She first came to Egypt in 2013 at the age of 40 and settled in Alexandria, where she had to do many tasks on her own without depending on her husband, who was working abroad, mainly in Sudan and Turkey. “I had to obtain official papers and enroll my children in schools," she said. "Then, I discovered that I can do things on my own. I now travel to Cairo to obtain papers for my relatives and carry out their formalities.”

Darwish said that when she first arrived in Egypt, she was impressed by the Egyptian women who work and rely on themselves. “Egyptian women saw difficulties as the natural price for their success,” she said.

After settling in Egypt, she began volunteering for groups that serve Syrian refugees. She further expanded the scope of her activities to assume the position of prison medical emergency responder with the UNHCR implementing partner for mental health care, Psycho-Social Services and Training Institute in Cairo, which she described as a qualitative shift in her career.

Darwish told Al-Monitor, “I deal with refugees from different nationalities — Iraqis, Eritreans and Sudanese. My job is to provide psychological support to refugees detained on charges of illegal immigration. This is no walk in the park, as I have to respond immediately whenever illegal migrants are caught.”

On why she volunteers, she said, “I had a lot of free time and I love helping others. When I reached Egypt, I had little information about the situation and conditions of refugees. The concerned NGOs helped me learn a lot about Syrians in Egypt. My goal is to pass on this information to other Syrian refugees who recently reached Egypt.”

Khatib told Al-Monitor she hopes the association will work on empowering Syrian women on the political level. She said, “Before the war, I worked as a teacher and I was a member of the Syrian al-Ghad movement. I have always believed that women are not represented in the Arab political arena, and this is why I seek to qualify women to work in politics. I underwent the training sessions offered by the Arab Women Organization, and I will do my best to transfer what I acquired to others through the association.”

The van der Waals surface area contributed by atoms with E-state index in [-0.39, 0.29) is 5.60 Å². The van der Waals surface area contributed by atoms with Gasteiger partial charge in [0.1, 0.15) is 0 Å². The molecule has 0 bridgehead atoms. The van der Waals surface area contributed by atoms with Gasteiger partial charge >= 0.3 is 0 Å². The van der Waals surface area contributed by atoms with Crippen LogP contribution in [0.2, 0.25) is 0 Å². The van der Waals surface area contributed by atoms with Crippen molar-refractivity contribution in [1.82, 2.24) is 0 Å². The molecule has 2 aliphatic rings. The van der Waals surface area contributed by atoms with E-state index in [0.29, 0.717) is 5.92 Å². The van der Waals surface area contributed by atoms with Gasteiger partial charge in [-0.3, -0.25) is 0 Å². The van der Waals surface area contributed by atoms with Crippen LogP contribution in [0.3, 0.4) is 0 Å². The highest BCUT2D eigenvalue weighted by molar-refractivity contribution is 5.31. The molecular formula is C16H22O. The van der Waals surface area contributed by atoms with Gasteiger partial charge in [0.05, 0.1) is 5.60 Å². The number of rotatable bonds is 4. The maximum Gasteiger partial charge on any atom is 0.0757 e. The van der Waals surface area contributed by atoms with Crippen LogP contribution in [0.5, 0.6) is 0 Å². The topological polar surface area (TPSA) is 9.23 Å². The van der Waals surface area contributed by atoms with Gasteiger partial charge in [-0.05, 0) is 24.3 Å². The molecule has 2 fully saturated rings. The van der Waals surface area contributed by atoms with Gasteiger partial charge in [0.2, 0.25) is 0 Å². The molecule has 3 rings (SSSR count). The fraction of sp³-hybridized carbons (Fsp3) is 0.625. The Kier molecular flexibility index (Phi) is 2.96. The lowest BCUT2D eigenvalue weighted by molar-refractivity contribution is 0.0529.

Roqia Darwish, 32, who works at the association in Alexandria, studied English translation in Syria for two years but did not complete her studies since she got married and was busy raising a child. She left Syria in March 2013 and has since settled in Alexandria.

She told Al-Monitor, “Back in Syria, I only left the house with my husband or my brother, since this was imposed by the tradition in my country. But things changed when I came to Egypt. I started volunteering at various NGOs to teach Syrian refugees English. I now have three children, but I am determined to keep working in the public service field. I gained many friends, and this activity helped me assume responsibilities.”

Amani Darwish did not think her life would be like this. “Before the war, I never thought I would have a career. I only thought about building my children’s careers and futures, but now I am looking forward to developing and expanding my work,” she said.

She added, “My plans for my daughter's future have changed. I do not want her to be just a housewife. I hope she will get a job and even do volunteer activities. I want her to go to university and graduate. No one knows what the future holds.”

Roqia Darwish said, “My family will always be my priority, and my husband — who is a barber — will always be the breadwinner who assumes all responsibilities of the head of household. Even if he does not participate in my activities, he helps me a lot and constantly encourages me to achieve my ambitions. When I am busy he also helps me with the housework. He is just happy I am realizing my dream.”

This association seems to shed light on some of the qualities and skills that Syrian women have acquired in Egypt and other countries in which they have sought refuge. When the war ends, Syria will not only become a new country, but its women will also have new characteristics.